Evening all. Some people reading this will know, from my activity on Twitter and on the Bastnerds podcast, that I have been an avid Spider-Man fan for the best part of 25 years. I recently took part in a spoiler podcast with Chris Byrne, Christopher Ejizu and Amon Warmann for Marc Webb’s latest effort – ‘The Amazing Spider-Man 2’.
On the recording, I was pretty critical and decidedly negative about the movie as a whole. Give it a listen here.
Now, instead of a review. I decided it would be more ‘my style’ to basically talk about why I didn’t enjoy the movie as much as others. There are more issues than what I talk about here. These are the worst offenders, in my opinion.
So here it is, my ANAL-sis for ‘The Amazing Spider-Man 2’. Yes there are SPOILERS, so don’t moan.
1. Jamie Foxx’s character is fucking wasted…. And I don’t mean drunk.
Jamie Foxx plays electrical engineer Max Dillon at Oscorp, later transformed into the villain ‘Electro’. From the marketing (extensive within the first 6 months of promotion) of the movie, Electro is extremely prominent and was confirmed as the ‘lead protagonist’. However towards the tail end of the marketing campaign, I noticed that the focus shifted from Electro and more prominently to Harry Osborn (Dane Dehaan) and Oscorp. This seemed odd – but I remained excited to see the final product.
Now I’m not saying that Electro is a BAD character, or that Foxx doesn’t do a great job. Quite the opposite actually. The issue with Electro is that his character is built up to absolutely be a potentially awesome and dangerous villain for Spidey (Andrew Garfield) – but as soon as he’s built up, he’s left hanging in limbo. While Osborn’s ‘sickness’ plotline is fast-tracked through the movie’s midway point (more on that later). Dillon is the sympathetic, misunderstood man that becomes endowed with immeasurable power while struggling to fit in with the norms of society. Max, through his own admission, just wants to be noticed. In terms of personality, being polar opposite of Spider-Man is a potentially fruitful plot device – As we could potentially see the character gradually unravelling through his jealousy of Spidey’s attention – THEN develop him into Electro, powers and all. Give him something to run with first. The direction they took the character was rushed and half-resolved until a convenient way to bring him back into the narrative was presented through Harry Osborn.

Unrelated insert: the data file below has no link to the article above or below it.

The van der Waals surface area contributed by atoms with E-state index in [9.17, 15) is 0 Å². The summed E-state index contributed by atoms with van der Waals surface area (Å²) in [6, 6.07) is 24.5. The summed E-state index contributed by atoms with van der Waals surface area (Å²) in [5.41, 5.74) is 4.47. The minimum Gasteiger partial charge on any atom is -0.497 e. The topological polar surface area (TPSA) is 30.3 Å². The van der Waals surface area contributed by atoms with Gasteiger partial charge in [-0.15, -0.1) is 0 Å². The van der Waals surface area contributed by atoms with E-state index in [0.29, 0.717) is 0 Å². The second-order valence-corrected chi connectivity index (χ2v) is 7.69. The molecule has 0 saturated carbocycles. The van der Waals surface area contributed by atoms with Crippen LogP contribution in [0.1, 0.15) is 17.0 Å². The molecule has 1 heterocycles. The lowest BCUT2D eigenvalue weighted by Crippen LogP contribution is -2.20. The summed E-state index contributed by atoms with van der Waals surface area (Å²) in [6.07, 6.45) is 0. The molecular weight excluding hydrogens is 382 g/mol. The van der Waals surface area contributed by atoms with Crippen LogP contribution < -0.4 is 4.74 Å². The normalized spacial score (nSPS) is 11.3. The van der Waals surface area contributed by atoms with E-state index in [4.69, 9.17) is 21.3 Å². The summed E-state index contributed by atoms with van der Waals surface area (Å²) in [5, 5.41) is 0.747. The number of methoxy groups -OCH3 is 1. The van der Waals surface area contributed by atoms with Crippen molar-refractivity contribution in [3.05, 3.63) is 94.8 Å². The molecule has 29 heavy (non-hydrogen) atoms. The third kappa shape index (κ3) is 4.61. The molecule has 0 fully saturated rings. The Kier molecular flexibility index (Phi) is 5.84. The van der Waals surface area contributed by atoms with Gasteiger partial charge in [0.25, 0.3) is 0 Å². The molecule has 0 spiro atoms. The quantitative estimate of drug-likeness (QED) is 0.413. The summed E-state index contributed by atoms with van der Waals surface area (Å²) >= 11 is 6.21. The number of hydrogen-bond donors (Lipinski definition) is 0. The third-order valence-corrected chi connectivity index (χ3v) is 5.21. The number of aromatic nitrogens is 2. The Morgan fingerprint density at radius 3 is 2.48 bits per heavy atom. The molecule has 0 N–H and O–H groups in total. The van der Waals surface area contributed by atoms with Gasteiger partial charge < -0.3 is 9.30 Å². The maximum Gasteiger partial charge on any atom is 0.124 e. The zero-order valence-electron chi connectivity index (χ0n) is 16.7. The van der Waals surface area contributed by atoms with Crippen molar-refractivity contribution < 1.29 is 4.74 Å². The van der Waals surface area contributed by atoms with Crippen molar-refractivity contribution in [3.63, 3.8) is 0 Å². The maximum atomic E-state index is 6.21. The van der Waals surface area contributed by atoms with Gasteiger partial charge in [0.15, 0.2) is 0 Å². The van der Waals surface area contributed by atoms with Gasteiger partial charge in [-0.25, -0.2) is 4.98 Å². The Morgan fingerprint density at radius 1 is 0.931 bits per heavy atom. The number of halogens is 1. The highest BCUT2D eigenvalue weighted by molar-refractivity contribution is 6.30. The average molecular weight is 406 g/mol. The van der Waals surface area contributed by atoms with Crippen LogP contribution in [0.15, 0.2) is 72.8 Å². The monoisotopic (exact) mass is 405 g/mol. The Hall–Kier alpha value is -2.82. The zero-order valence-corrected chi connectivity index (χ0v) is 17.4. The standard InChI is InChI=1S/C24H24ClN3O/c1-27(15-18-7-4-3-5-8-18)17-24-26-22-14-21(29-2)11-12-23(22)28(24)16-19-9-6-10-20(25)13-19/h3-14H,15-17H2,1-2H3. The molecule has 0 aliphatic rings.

*Side note – that whole Doctor Kafka/Electro conversation felt completely ill-judged and seemed to be hammed up as fuck.*
2. Uncle Ben’s murderer…. Yes, remember now?
Ben Parker (portrayed by Martin Sheen) is the moral compass and strongest paternal figure of Spider-Man/Peter Parker. So whether you’ve seen the comics, the cartoons or the movies themselves, you know that he’s a prominent fixture in Spidey adaptations.
Marc Webb’s first Spider-Man movie was pretty much a retread of Raimi’s original in regard to Peter and Ben’s relationship. Culminating in a robbery that Peter had the opportunity to stop, electing to ignore it. Which in turn resulted in the fatal shooting of his dear old Uncle. In ‘ASM 1’, there’s a meaty sequence where we see Peter attempting to find the killer, using a likeness as a template. Unfortunately, there’s no resolution. And Peter vows to find his uncle’s killer. So were we expecting to see this plot point, this massive part of Peter’s life at least continued? Of course……..
Barely even mentioned. That’s right.
3. Hollywood 101 – Using the last shot in the movie as the last shot in a trailer.